Songs Of The Cinema: How Film Orchestras Work
In preparation for our upcoming concert, Songs of the Cinema on May 10th 2014, we are starting a blog series of the same name, which will focus on a different aspect of ‘movie music’ each week!
A film orchestra is a very specialized type of ensemble musical group. For the most part, orchestras that have been assembled to record the score for a film do not perform in public. For the most part, the specialty of a film orchestra is to record in studio the music that has been composed for a film.
During these recording sessions, the studio is filled with sound recording equipment, in order to capture the best sound, and minute details. In most cases, the film is projected onto a large screen in the recording studio. This adds greatly to the performance from the musicians. Film orchestras require a level of precision and technicality that greatly enhances the performances from the actors on the screen.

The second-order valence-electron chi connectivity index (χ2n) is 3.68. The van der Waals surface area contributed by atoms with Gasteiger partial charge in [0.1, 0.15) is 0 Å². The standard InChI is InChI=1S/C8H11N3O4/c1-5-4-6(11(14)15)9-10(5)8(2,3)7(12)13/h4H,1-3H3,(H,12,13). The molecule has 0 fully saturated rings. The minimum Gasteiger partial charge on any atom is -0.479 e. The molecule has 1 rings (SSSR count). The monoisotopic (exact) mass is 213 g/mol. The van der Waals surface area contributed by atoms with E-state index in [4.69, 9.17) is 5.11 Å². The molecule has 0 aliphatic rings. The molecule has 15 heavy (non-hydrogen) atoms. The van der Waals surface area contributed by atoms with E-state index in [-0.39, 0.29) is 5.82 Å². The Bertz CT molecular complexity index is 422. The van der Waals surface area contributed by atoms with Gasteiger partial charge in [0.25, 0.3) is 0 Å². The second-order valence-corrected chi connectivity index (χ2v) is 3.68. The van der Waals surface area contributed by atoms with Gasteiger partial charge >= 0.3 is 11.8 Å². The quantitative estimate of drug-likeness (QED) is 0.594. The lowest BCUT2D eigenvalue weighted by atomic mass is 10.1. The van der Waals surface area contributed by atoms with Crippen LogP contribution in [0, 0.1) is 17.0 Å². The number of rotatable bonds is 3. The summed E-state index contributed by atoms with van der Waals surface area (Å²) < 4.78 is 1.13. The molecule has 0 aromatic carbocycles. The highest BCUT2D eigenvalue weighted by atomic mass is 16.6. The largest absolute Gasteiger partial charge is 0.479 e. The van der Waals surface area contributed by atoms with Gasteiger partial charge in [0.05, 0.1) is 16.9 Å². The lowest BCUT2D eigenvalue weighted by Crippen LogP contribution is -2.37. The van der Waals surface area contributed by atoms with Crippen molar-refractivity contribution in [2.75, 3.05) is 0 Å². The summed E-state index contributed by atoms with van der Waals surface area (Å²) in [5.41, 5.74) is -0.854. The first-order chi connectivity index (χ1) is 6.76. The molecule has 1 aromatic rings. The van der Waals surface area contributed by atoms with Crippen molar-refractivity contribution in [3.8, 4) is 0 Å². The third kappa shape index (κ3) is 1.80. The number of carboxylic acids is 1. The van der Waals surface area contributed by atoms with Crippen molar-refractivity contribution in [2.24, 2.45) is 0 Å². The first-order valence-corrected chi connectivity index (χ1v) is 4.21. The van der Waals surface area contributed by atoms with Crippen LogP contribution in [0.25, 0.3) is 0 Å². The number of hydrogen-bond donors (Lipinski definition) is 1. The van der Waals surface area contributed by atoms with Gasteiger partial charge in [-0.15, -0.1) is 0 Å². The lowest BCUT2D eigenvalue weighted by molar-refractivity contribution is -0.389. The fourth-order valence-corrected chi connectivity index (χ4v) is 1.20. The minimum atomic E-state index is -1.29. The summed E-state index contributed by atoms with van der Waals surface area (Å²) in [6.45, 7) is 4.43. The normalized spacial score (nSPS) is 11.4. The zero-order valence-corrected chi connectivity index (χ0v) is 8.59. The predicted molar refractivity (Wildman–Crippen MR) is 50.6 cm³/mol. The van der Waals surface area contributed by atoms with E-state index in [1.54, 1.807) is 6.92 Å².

Here is a great video demonstrating the scoring, and recording of the music from Canadian composer Howard Shore for the movie The Hobbit:
Here is a similar video from Star Wars composer, John Williams:
An interesting area in which orchestral recordings is developing is in the music for video games. Here is a video looking at the music, and orchestral recording for the Harry Potter video game:
For those interested, this is a very informative blog that takes a look at scoring for film. It has some fascinating insights into sound recording, and orchestral film recordings.
What do you think of film orchestras? Tell us in the comments below!